Why Wells Fargo’s Mike Mayo is ‘banking on tech’

Iryna Kirby

When it comes to investing in bank stocks, a flattening yield curveFed rate cuts and illiquid capital markets are typically considered red flags that send investors running for the hills. 

But one notorious Wall Street veteran who’s covered banks for decades says those investors are missing the point. Wells Fargo Senior Analyst Mike Mayo says technology will transform the banking sector over the next decade. 

“Our view is that technology is having a greater impact on the banking industry than ever before,” Mayo said in an interview on Yahoo Finance’s The Final Round. “So we are very structurally bullish on the banks, especially the largest banks.”

In a research note to clients, “Banking on Tech,” Mayo writes that the coming decade “should reflect the biggest tech transformation in the history of banking.”

A combination file photo shows Wells Fargo, Citigbank, Morgan Stanley, JPMorgan Chase, Bank of America, JPMorgan, and Goldman Sachs from Reuters archive. REUTERS/File Photos

Technology is key for big banks

Mayo points out that technology can enable banks to lower costs and keep expenses under control, leading to “record efficiency and market share gains.”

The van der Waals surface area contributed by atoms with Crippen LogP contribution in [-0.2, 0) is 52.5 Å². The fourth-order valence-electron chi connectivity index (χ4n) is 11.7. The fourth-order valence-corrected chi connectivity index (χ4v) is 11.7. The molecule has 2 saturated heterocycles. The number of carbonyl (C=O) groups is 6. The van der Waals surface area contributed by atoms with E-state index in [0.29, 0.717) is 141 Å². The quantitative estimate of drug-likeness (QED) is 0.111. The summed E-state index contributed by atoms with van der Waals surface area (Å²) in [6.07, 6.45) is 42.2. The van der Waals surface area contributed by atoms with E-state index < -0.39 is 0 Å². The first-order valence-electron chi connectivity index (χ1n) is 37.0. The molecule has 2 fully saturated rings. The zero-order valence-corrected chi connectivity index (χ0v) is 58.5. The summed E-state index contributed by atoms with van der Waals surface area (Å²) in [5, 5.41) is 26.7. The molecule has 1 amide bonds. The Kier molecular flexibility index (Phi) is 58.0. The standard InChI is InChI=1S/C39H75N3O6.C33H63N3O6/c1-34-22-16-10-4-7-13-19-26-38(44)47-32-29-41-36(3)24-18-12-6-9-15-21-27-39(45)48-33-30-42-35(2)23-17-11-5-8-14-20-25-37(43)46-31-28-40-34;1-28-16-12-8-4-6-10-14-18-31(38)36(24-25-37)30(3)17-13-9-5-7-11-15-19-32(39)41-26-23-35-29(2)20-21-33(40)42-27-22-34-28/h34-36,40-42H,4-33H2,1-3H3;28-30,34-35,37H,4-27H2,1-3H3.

“As long as expenses are kept under control, banks won’t have to stretch for that last bit of revenue growth [which got them into financial trouble in the past]. Then you should have more annuity-like earnings streams for banks,” he said. “But the key to that is keeping expenses under control, and to do that, you use technology.”

Between the flattening (and sometimes inverted) yield curve and the Federal Reserve cutting interest rates, third quarter was a challenging environment for the banking (XLF) industry, Mayo said.

“Third quarter was lousy. You had fed rate cuts, a flattening yield curve, soft capital markets, and guess what? Citigroup (C), Bank of America (BAC), J.P. Morgan (JPM) — they grew revenues faster than expenses,” Mayo said. “That's what's missed by the market. That's what's missed by all these people, missing this tidal wave of change when it comes to technology and banking.”

Mayo points out in the research note that banks spend more on tech than any other industry — $150 billion per year — and that they “deserve a payback for their tech investments.” That’s one of the reasons why Mayo and his team at Wells Fargo (WFC) are structurally positive on banks. Their favorite large cap banks are Citigroup (C), J.P. Morgan (JPM), and Bank of America (BAC), which are all Outperform rated at Wells Fargo.

Iryna Kirby is a Producer for Yahoo Finance. Follow her on Twitter at @IrynaNesko.

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